With Islamist terrorism reverberating all over the world and over 700 British citizens having fled to fight along with ISIS, the need for reform among Muslims around the globe is evident.

However, ideological salesmen who change their ideas to suit the audience’s demands can never be reformists.

If the aim is to counter extremism, why invite the man responsible for one of the most abused laws in the world? Surely that is counter productive?

And if one is to argue that there is a ‘true’ version of Islam, what would stop the extremists from preaching that theirs is the authentic one?

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Written by Iram Ramzan

June 26, 2015 at 7:33 pm

6 Responses

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  1. On the school thing regarding “banning” or “having a chat with parents” (however that’s been reported) about kids fasting.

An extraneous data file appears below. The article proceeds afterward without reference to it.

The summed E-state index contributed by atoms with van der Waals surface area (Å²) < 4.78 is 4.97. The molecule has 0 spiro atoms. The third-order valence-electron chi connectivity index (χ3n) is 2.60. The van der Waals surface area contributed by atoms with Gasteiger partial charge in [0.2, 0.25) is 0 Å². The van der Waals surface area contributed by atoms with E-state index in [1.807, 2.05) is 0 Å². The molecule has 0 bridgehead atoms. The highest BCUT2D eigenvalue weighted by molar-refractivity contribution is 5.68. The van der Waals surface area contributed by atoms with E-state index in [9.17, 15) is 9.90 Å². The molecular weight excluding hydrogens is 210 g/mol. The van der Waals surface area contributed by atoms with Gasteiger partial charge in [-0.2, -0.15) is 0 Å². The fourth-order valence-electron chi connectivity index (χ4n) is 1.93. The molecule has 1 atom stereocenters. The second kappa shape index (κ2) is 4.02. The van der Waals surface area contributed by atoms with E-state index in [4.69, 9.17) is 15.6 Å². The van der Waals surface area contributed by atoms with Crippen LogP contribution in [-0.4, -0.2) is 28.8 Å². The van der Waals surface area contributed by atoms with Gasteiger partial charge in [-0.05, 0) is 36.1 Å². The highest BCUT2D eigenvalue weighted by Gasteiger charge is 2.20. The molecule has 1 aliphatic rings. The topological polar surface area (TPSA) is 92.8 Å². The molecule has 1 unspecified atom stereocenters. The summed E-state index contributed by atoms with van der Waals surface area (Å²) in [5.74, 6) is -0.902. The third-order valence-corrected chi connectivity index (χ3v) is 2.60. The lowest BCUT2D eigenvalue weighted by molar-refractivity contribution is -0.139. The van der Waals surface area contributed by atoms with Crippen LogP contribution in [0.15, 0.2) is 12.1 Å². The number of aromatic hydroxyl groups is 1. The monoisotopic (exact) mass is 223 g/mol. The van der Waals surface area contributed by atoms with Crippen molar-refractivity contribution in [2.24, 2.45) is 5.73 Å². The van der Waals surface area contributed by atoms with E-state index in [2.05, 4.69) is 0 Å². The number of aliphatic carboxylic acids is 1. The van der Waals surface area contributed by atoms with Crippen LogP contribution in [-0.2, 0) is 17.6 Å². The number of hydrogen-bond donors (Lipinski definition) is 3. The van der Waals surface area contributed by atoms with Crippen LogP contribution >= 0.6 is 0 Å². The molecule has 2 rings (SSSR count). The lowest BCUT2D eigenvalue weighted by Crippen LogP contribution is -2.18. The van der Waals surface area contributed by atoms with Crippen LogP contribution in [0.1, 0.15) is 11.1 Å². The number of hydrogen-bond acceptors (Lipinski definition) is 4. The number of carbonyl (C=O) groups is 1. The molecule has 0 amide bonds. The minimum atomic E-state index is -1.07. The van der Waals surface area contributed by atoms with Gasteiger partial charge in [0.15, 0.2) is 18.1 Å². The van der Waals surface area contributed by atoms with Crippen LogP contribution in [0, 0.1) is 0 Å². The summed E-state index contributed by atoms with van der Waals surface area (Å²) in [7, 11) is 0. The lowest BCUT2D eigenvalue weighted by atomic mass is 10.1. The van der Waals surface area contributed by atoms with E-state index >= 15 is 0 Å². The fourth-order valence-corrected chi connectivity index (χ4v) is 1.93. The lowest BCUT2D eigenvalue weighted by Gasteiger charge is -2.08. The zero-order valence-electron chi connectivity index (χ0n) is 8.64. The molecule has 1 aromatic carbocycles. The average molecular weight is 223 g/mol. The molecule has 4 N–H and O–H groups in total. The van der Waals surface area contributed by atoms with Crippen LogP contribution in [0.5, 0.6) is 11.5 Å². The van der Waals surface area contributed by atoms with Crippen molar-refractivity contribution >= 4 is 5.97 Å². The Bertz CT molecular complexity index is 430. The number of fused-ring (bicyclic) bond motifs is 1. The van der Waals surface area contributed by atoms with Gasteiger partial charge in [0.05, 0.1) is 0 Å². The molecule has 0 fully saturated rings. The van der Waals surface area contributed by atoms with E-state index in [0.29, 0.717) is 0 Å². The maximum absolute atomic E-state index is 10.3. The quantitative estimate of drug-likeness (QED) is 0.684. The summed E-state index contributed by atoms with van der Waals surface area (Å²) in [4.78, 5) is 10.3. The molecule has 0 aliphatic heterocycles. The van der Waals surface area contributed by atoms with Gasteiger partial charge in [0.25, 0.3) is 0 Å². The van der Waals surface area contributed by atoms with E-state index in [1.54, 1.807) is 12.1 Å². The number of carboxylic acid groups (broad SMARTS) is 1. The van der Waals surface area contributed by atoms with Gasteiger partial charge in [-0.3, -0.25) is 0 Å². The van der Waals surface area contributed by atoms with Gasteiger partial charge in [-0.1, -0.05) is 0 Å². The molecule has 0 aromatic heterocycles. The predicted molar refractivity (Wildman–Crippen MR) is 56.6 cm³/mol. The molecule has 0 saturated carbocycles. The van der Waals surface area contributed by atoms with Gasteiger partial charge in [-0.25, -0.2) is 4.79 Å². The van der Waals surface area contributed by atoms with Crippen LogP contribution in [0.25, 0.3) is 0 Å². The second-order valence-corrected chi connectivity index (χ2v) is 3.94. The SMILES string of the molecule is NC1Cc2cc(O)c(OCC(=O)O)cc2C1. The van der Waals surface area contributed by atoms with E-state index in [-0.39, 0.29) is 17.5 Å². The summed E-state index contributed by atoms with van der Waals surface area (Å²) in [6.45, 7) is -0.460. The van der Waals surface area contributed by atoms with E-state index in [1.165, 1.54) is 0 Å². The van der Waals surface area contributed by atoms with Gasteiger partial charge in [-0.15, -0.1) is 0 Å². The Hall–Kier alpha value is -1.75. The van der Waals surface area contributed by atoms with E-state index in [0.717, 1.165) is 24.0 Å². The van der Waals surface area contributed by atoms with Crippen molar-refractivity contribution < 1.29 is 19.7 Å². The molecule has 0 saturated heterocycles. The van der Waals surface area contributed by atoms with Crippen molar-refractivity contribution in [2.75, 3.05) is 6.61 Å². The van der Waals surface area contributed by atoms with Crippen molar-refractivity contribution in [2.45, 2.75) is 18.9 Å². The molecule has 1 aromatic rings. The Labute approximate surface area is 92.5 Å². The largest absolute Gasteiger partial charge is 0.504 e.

What is a teacher to do if a kid bungs a sweet in its gob during the day and the parents have banned it?
    Is the teacher (of whatever religion or none) supposed to tell him/her to spit it out? Has the Head given instructions about that? That would be mad.

    Prior to all of this absolute “Those (of a religion) *must* do this,” I think back to something that really didn’t bother me, but there were some who “did a bit” so to speak, or at least attempted to. That was/is Lent. This is giving up something for 40 days. Maybe chocolate for example.
    Perhaps (in an alternate world) a parent tells the Head of a school that her child *must not* eat chocolate for 40 days. If that kid takes a sneaky bite at a chocolate cake at school, what is the teacher supposed to do? Tell her to spit it out? That would be mad.